`This Was The Least Desirable Outcome For Us'

President Bush may have stubbed his toe on New Hampshire's rocky soil, but there is no joy in Demville. Far from celebrating Bush's misfortunes, Democrats who hoped to roll up their nominating process without the customary intraparty bloodshed are fretting that despite a compelling message of economic renewal, their Presidential field still consists of a few suspect regional candidates searching for broad national appeal.

Former Massachusetts Senator Paul E. Tsongas, whose "share the pain" sermons fit in with New Hampshirites' glum mood this year, won the Democratic race with 35% of the vote. But the victory was diminished a bit by Tsongas' favorite-son status, and by his inability to finish off Bill Clinton. "This was the least desirable outcome for us," laments a top Democratic operative. The Arkansas governor, who garnered 26%, recovered from a political swoon triggered by allegations of marital infidelity and draft-dodging, setting up a showdown with Tsongas in the South. The first real test comes on Mar. 3, with the primaries in Georgia and Maryland (table).

There's growing worry among Democrats that both Tsongas and Clinton are flawed candidates. As the Grinch who stole New Hampshire, the dour Tsongas will have a tough time appealing to Dixie Democrats. "He has the message of an investment banker and the bedside manner of a proctologist," says Democratic strategist Terry Michael. Adds Democratic pollster Claibourne Darden: "Tsongas is a safe harbor for Southern Democrats because of his economic message. But first he has to come down here. Nobody knows anything about him."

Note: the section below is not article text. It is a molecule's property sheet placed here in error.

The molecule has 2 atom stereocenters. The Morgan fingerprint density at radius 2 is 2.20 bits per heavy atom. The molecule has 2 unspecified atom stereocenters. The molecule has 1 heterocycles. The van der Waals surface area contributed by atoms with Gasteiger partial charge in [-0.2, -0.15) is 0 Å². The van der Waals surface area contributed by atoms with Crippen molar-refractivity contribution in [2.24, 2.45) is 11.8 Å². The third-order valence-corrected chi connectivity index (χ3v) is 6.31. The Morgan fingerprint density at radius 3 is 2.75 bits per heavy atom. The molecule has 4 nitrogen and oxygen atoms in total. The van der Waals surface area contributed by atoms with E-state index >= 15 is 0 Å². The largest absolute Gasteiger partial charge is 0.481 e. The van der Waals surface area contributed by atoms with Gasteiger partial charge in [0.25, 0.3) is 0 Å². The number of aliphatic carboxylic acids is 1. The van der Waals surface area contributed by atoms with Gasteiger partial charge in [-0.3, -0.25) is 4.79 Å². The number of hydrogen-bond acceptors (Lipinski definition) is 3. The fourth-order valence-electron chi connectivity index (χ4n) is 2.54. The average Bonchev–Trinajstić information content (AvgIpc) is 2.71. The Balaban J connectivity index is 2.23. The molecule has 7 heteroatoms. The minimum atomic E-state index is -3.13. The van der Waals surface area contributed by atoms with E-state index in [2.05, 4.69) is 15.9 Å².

`HE'S A FLUKE.' Tsongas will also need a gusher of campaign donations to buy TV and radio ads and organize for the grueling marathon ahead. And unfortunately for his cash-starved campaign, it may take a win in a state outside of New England before wary donors are convinced Tsongas is something other than a regional attraction.

To be sure, Tsongas' attacks on the Democratic Establishment played well in New Hampshire. But for now, his appeal is concentrated with more independent-minded suburbanites than with such traditional Democratic constituencies as labor. "I truly believe he's a fluke," says Loretta Bowen, political director of the Communications Workers of America.

While Democratic bigwigs fret that Tsongas isn't charismatic enough, they have the opposite worry about Clinton, an accident-prone candidate whose very political polish is working against him in a year of the outsider. Perhaps more than the furor over Gennifer Flowers, Clinton has been hurt by release of a 1969 letter that indicated that, even as a college student, he was angling to maintain his "political viability" while avoiding the Vietnam draft.

Clinton hopes for resuscitation south of the Mason-Dixon line, especially in the Georgia primary. In Maryland, though, he's no longer a lead-pipe cinch, despite a wave of early endorsements by state elected officials. "There's a big opportunity there for Paul," says Maryland Democratic Chairman Nathan Landow.

Prospects should be better for Clinton a week later in the Mar. 10 round of contests in the Deep South. But even on home turf, he's still seen as damaged goods. No one knows whether the draft-dodging issue could erode his support with conservative Southerners, or whether charges of new indiscretions will surface. Concludes pollster Alan Secrest: "Clinton is on the political equivalent of a Bataan Death March. He may take the South, but he's fighting a war of attrition."